In July, the State Power Corporation of China formally requested all its customers not to use electricity to mine any cryptocurrency in all country regions. This once again confirms that crypto mining in China has become entirely illegal.
The first bans faced by Chinese miners began on May 25 this year. Then restrictions on mining were introduced by the largest region in terms of cryptocurrency mining — Inner Mongolia. After that, the Bitcoin rate fell by 8.5%.
Nevertheless, it seemed to many market participants that the China crypto ban was temporary and it was too early to beat an alarm. In early June, a mining China crypto ban in Sichuan and Qinghai provinces was added to the statement. By mid-July, new rules were also introduced in the provinces of Anhua, Henan, and Guangxi.
What the regulators did. Did China ban crypto?
On May 18, The National Internet Finance Association of China (NIFA), China Banking Association (CBA), and Payment & Clearing Association of China made a joint statement. They referred to the statement of the People’s Bank of China “on the need to prevent the risk of hype in transactions with virtual currency.” According to the regulator, financial institutions should seriously strengthen their social responsibility and not use cryptocurrency to determine prices for goods and services and restrict any crypto transactions.
The list of operations to be terminated included the purchase of cryptocurrencies and any related investment activities, including trading and exchange.
On May 21, this position was confirmed by the Financial Committee of the State Council of the People’s Republic of China. During the meeting, one of its Vice Premiers, Liu He, called for measures to be taken, including against Bitcoin mining. However, at that moment, doubts still remained that it would come to a complete Bitcoin mining ban.
At the end of June, the course to ban mining and cryptocurrencies in the country was finally confirmed. The People’s Bank of China held substantive consultations with banks and payment systems, which confirmed its early decisions. The largest Chinese financial institutions were informed of the need to stop speculative trading in cryptocurrencies, in particular Bitcoin. These financial institutions include the Industrial and Commercial Bank of China, Agricultural Bank of China, Construction Bank of China, Postal Savings Bank of China, Industrial Bank, and Alipay.
According to the regulator, operations with cryptocurrencies have the following risks:
- Illegal cross-border transfers (money withdrawal from China)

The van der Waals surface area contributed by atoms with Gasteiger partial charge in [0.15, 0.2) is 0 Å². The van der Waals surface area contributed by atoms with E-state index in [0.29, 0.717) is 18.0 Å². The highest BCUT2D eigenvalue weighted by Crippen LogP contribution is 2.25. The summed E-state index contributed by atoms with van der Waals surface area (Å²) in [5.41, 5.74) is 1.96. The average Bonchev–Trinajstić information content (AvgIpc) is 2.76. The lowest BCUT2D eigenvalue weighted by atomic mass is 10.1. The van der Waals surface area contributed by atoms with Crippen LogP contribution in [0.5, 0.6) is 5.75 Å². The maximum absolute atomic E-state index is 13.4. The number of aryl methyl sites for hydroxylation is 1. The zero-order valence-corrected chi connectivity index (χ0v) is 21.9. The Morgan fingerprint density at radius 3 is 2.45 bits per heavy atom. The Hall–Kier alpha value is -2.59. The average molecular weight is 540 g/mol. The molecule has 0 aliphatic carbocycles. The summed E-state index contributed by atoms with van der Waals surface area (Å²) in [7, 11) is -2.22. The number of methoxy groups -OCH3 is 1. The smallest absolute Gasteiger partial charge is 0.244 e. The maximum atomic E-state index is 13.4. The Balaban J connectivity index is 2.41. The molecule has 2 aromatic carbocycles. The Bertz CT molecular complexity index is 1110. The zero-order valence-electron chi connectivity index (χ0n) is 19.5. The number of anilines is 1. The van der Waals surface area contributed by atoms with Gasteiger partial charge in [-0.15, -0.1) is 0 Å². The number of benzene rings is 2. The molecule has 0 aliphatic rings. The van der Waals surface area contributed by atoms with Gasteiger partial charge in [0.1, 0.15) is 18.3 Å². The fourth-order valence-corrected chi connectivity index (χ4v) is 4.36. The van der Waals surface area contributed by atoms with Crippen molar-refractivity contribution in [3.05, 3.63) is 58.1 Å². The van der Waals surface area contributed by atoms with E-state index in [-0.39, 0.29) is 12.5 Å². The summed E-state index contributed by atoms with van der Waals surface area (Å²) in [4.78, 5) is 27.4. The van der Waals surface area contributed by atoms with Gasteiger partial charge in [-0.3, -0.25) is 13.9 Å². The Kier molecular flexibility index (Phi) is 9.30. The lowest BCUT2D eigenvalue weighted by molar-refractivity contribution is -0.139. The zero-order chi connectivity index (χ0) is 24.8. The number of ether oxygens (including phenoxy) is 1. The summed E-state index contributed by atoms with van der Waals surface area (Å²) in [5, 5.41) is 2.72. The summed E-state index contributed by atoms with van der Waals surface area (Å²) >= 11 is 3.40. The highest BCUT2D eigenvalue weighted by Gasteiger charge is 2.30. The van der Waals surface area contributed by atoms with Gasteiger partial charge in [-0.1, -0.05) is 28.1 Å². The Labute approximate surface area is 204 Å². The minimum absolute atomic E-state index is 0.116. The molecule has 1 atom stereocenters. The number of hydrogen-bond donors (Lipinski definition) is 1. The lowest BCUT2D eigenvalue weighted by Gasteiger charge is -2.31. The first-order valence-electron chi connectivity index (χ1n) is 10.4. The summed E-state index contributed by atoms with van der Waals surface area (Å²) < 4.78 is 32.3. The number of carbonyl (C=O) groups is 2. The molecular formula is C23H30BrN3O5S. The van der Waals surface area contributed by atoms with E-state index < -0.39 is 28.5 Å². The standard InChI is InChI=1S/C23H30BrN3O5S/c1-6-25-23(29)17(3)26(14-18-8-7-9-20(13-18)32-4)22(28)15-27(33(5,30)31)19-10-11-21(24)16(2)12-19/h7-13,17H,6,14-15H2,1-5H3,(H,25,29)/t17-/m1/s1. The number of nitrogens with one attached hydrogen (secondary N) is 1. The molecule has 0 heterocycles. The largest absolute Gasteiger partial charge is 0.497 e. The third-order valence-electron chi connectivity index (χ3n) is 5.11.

- Money laundering
- The risk of losing control and savings
In fact, financial organizations were obliged to prohibit and block any transactions related to the purchase and sale of cryptocurrencies, including, first of all, p2p and OTC transactions. In particular, the regulator instructed banks to “mobilize additional technological resources” to improve ways of tracking and monitoring such transactions.
Financial institutions must also comply with the regulatory requirements contained in the Bitcoin Risk Protection Notice and the Financial Risk Prevention Notice. Representatives of financial organizations accepted these conditions and promised to prohibit trading and exchanging cryptocurrencies on their platforms.
Did China ban crypto? Consequences for the mining industry
The decision of the Chinese regulators can be called a disaster for the mining industry. A significant part of local miners worked legally and brought profit to the country’s economy. However, in recent years, China has begun to lose ground in the mining industry. The country’s total share in the global bitcoin mining industry has steadily declined in recent years: from 75% in September 2019 to 46% in April this year.
The China crypto ban is directly related to the launch of the digital yuan by the People’s Bank of China. The regulator stated its position on this issue in a document that was published on July 16. The decisions of the Chinese authorities led to the fact that miners began to flee the country. The most popular destinations for miners to move from China are Kazakhstan, the USA, Canada, European countries, and Russia. At the end of June, Bit Mining already transported the first batch of 320 miners to Kazakhstan.
Another important consequence of the ban on mining and cryptocurrencies in China was the fall in prices for mining equipment. The manufacturer Bitmain was forced to stop selling it because of this.
The China crypto ban negatively affected the cryptocurrency market dynamics, intensified its correction, and became a big challenge for Chinese miners. But, at the same time, there are also positive aspects to be found.
Firstly, more renewable energy will now be used for Bitcoin mining since a significant part of the electricity for mining in Inner Mongolia and Xinjiang provinces were generated by thermal power plants. In addition, the mining market is becoming more decentralized. Now equipment for mining cryptocurrencies is located in different countries. It means that it is unlikely that more than 50% of the Bitcoin hash rate will be concentrated in any ONE country.
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